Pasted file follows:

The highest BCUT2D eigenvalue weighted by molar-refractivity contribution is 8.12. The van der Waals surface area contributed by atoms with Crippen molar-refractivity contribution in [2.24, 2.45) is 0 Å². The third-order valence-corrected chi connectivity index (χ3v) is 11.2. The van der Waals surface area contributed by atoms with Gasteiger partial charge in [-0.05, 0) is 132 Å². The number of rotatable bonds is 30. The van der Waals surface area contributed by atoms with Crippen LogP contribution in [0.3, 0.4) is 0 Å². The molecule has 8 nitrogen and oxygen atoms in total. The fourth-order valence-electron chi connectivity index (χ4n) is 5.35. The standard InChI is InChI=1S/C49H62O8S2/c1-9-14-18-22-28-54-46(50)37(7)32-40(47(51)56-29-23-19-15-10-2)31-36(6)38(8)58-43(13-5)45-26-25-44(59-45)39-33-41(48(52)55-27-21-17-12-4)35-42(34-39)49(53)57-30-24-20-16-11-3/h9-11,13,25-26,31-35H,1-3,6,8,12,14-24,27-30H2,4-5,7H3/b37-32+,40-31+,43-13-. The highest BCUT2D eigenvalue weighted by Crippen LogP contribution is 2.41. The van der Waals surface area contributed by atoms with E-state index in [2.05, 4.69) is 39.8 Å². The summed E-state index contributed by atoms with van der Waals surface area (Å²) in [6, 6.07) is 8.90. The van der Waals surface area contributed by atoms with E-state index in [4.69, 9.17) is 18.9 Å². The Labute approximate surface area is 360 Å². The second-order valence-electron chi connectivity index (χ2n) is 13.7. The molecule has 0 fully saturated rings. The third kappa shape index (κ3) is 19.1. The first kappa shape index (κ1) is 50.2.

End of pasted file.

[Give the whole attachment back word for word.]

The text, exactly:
The highest BCUT2D eigenvalue weighted by molar-refractivity contribution is 8.12. The van der Waals surface area contributed by atoms with Crippen molar-refractivity contribution in [2.24, 2.45) is 0 Å². The third-order valence-corrected chi connectivity index (χ3v) is 11.2. The van der Waals surface area contributed by atoms with Gasteiger partial charge in [-0.05, 0) is 132 Å². The number of rotatable bonds is 30. The van der Waals surface area contributed by atoms with Crippen LogP contribution in [0.3, 0.4) is 0 Å². The molecule has 8 nitrogen and oxygen atoms in total. The fourth-order valence-electron chi connectivity index (χ4n) is 5.35. The standard InChI is InChI=1S/C49H62O8S2/c1-9-14-18-22-28-54-46(50)37(7)32-40(47(51)56-29-23-19-15-10-2)31-36(6)38(8)58-43(13-5)45-26-25-44(59-45)39-33-41(48(52)55-27-21-17-12-4)35-42(34-39)49(53)57-30-24-20-16-11-3/h9-11,13,25-26,31-35H,1-3,6,8,12,14-24,27-30H2,4-5,7H3/b37-32+,40-31+,43-13-. The highest BCUT2D eigenvalue weighted by Crippen LogP contribution is 2.41. The van der Waals surface area contributed by atoms with E-state index in [2.05, 4.69) is 39.8 Å². The summed E-state index contributed by atoms with van der Waals surface area (Å²) in [6, 6.07) is 8.90. The van der Waals surface area contributed by atoms with E-state index in [4.69, 9.17) is 18.9 Å². The Labute approximate surface area is 360 Å². The second-order valence-electron chi connectivity index (χ2n) is 13.7. The molecule has 0 fully saturated rings. The third kappa shape index (κ3) is 19.1. The first kappa shape index (κ1) is 50.2.